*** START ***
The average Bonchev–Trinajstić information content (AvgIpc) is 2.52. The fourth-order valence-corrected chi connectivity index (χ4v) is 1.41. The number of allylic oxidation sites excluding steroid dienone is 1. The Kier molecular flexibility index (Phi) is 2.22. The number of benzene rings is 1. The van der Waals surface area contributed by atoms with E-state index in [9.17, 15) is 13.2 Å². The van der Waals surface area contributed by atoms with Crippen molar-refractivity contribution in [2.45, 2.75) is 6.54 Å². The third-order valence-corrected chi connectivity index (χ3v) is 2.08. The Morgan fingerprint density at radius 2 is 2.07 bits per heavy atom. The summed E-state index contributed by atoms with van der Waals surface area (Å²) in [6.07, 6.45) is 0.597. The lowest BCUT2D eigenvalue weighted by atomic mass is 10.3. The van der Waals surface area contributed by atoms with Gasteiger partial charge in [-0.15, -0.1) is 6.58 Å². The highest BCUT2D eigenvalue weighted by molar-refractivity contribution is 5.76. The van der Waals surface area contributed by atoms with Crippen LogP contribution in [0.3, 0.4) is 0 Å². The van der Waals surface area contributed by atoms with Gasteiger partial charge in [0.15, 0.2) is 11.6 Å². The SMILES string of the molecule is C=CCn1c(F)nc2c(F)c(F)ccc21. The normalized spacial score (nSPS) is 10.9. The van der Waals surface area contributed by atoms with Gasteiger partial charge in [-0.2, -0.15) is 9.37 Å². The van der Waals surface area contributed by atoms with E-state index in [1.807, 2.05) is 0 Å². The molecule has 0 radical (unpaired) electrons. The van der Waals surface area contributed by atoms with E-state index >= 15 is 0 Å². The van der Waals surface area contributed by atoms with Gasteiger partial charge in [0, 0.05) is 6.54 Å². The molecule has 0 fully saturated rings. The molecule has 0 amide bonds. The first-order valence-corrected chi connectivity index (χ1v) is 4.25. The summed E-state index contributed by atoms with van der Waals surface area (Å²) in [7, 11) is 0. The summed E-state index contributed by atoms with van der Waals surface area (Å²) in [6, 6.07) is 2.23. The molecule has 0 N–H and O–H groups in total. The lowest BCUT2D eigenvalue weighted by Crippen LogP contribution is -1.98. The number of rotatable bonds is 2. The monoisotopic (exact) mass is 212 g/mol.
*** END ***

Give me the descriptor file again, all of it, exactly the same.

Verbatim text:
The average Bonchev–Trinajstić information content (AvgIpc) is 2.52. The fourth-order valence-corrected chi connectivity index (χ4v) is 1.41. The number of allylic oxidation sites excluding steroid dienone is 1. The Kier molecular flexibility index (Phi) is 2.22. The number of benzene rings is 1. The van der Waals surface area contributed by atoms with E-state index in [9.17, 15) is 13.2 Å². The van der Waals surface area contributed by atoms with Crippen molar-refractivity contribution in [2.45, 2.75) is 6.54 Å². The third-order valence-corrected chi connectivity index (χ3v) is 2.08. The Morgan fingerprint density at radius 2 is 2.07 bits per heavy atom. The summed E-state index contributed by atoms with van der Waals surface area (Å²) in [6.07, 6.45) is 0.597. The lowest BCUT2D eigenvalue weighted by atomic mass is 10.3. The van der Waals surface area contributed by atoms with Gasteiger partial charge in [-0.15, -0.1) is 6.58 Å². The highest BCUT2D eigenvalue weighted by molar-refractivity contribution is 5.76. The van der Waals surface area contributed by atoms with Crippen LogP contribution in [0.3, 0.4) is 0 Å². The van der Waals surface area contributed by atoms with Gasteiger partial charge in [0.15, 0.2) is 11.6 Å². The SMILES string of the molecule is C=CCn1c(F)nc2c(F)c(F)ccc21. The normalized spacial score (nSPS) is 10.9. The van der Waals surface area contributed by atoms with Gasteiger partial charge in [-0.2, -0.15) is 9.37 Å². The van der Waals surface area contributed by atoms with E-state index in [1.807, 2.05) is 0 Å². The molecule has 0 radical (unpaired) electrons. The van der Waals surface area contributed by atoms with E-state index >= 15 is 0 Å². The van der Waals surface area contributed by atoms with Gasteiger partial charge in [0, 0.05) is 6.54 Å². The molecule has 0 fully saturated rings. The molecule has 0 amide bonds. The first-order valence-corrected chi connectivity index (χ1v) is 4.25. The summed E-state index contributed by atoms with van der Waals surface area (Å²) in [7, 11) is 0. The summed E-state index contributed by atoms with van der Waals surface area (Å²) in [6, 6.07) is 2.23. The molecule has 0 N–H and O–H groups in total. The lowest BCUT2D eigenvalue weighted by Crippen LogP contribution is -1.98. The number of rotatable bonds is 2. The monoisotopic (exact) mass is 212 g/mol.